|US20060096142 *||31 oct. 2005||11 mai 2006||Shiang-Li Chen||Picture frame device capable of playing and recording sounds|
|US20060104012 *||16 nov. 2004||18 mai 2006||Brotherbear Corporation||Electronic book device|
|US20060217979 *||22 mars 2005||28 sept. 2006||Microsoft Corporation||NLP tool to dynamically create movies/animated scenes|
|US20060257827 *||20 mars 2006||16 nov. 2006||Blinktwice, Llc||Method and apparatus to individualize content in an augmentative and alternative communication device|
|US20060259295 *||4 janv. 2006||16 nov. 2006||Blinktwice, Llc||Language interface and apparatus therefor|
|US20070134638 *||16 oct. 2006||14 juin 2007||Mullen Jeffrey D||Talking book|
|US20070201714 *||27 févr. 2006||30 août 2007||Chang-Fa Lee||Book structure with an audio generator|
|US20080118904 *||22 nov. 2006||22 mai 2008||Allen Frederick T||Birding acoustic feedback learning aid|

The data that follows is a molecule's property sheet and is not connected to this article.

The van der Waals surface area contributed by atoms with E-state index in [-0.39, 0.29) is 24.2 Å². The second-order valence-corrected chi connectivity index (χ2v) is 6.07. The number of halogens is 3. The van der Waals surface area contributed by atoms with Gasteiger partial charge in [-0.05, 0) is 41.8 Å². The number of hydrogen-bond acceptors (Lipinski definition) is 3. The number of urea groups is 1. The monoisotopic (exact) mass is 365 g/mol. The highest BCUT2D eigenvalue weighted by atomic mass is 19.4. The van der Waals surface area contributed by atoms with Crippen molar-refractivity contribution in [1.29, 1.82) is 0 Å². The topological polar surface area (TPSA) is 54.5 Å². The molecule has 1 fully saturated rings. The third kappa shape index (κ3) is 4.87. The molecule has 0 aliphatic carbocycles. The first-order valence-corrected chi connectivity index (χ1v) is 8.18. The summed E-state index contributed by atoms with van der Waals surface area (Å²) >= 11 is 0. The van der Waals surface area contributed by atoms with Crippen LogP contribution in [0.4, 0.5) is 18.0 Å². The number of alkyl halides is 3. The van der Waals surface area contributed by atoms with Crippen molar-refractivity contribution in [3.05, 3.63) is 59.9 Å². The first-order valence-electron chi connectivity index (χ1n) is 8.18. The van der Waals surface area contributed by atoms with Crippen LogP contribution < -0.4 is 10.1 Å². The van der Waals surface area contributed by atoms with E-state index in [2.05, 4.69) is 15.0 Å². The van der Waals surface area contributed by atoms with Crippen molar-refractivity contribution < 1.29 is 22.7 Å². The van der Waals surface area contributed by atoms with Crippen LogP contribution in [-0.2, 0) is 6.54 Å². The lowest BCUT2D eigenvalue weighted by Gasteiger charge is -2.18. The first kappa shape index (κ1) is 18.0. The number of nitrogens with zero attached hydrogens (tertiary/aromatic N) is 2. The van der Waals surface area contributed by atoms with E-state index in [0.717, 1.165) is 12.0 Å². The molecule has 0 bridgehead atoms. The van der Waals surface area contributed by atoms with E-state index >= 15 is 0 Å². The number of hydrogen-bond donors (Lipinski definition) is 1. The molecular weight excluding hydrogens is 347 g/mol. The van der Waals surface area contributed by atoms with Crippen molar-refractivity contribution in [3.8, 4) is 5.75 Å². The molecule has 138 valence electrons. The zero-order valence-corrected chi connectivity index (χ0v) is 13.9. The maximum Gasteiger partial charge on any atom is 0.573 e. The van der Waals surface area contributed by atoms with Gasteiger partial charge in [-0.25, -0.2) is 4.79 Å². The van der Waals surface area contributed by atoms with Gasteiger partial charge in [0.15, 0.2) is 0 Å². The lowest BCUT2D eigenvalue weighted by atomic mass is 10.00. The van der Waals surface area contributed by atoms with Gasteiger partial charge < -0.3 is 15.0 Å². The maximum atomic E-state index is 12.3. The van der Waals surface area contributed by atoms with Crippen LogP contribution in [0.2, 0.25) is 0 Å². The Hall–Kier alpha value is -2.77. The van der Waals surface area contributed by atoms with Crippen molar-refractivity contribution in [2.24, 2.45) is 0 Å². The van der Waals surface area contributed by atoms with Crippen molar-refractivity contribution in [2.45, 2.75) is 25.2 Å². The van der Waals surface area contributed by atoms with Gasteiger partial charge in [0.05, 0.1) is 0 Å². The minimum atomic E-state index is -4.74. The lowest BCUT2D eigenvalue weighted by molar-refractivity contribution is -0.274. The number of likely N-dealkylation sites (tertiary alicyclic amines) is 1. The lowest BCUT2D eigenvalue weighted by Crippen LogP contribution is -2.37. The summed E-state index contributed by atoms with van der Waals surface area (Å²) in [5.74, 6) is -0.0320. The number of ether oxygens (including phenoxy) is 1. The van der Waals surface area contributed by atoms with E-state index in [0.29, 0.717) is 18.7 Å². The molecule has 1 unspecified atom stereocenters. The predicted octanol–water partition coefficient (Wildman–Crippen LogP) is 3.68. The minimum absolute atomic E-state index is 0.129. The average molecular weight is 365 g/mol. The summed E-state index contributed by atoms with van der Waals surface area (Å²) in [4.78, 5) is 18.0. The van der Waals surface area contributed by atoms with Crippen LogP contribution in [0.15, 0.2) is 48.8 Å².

|US20080147216 *||6 déc. 2007||19 juin 2008||Sandisk Il Ltd.||Secured Storage Media|
|US20090094034 *||19 mai 2006||9 avr. 2009||Kenji Yoshida||Voice information recording apparatus|
|US20090254826 *||18 févr. 2009||8 oct. 2009||S.F. Ip Properties 21 Llc||Portable Communications Device|
|US20140150307 *||15 mars 2013||5 juin 2014||Nathan D. Ehrlich||Popup Displays For Financial Transaction Cards|
|WO2002102211A1 *||19 juin 2001||27 déc. 2002||Languang Us Inc.||Speaker picture frame having replaceable presentation|
|WO2004064009A1 *||31 déc. 2003||29 juil. 2004||Leapfrog Enterprises, Inc.||Electrographic position location apparatus including recording function and data cartridge|
|WO2009024626A1||23 août 2007||26 févr. 2009||Tunes4Books, S.L.||Method and system for adapting the reproduction speed of a soundtrack associated with a text to the reading speed of a user|
|Classification aux États-Unis||434/309, 40/455, 434/317, 704/272, 704/201|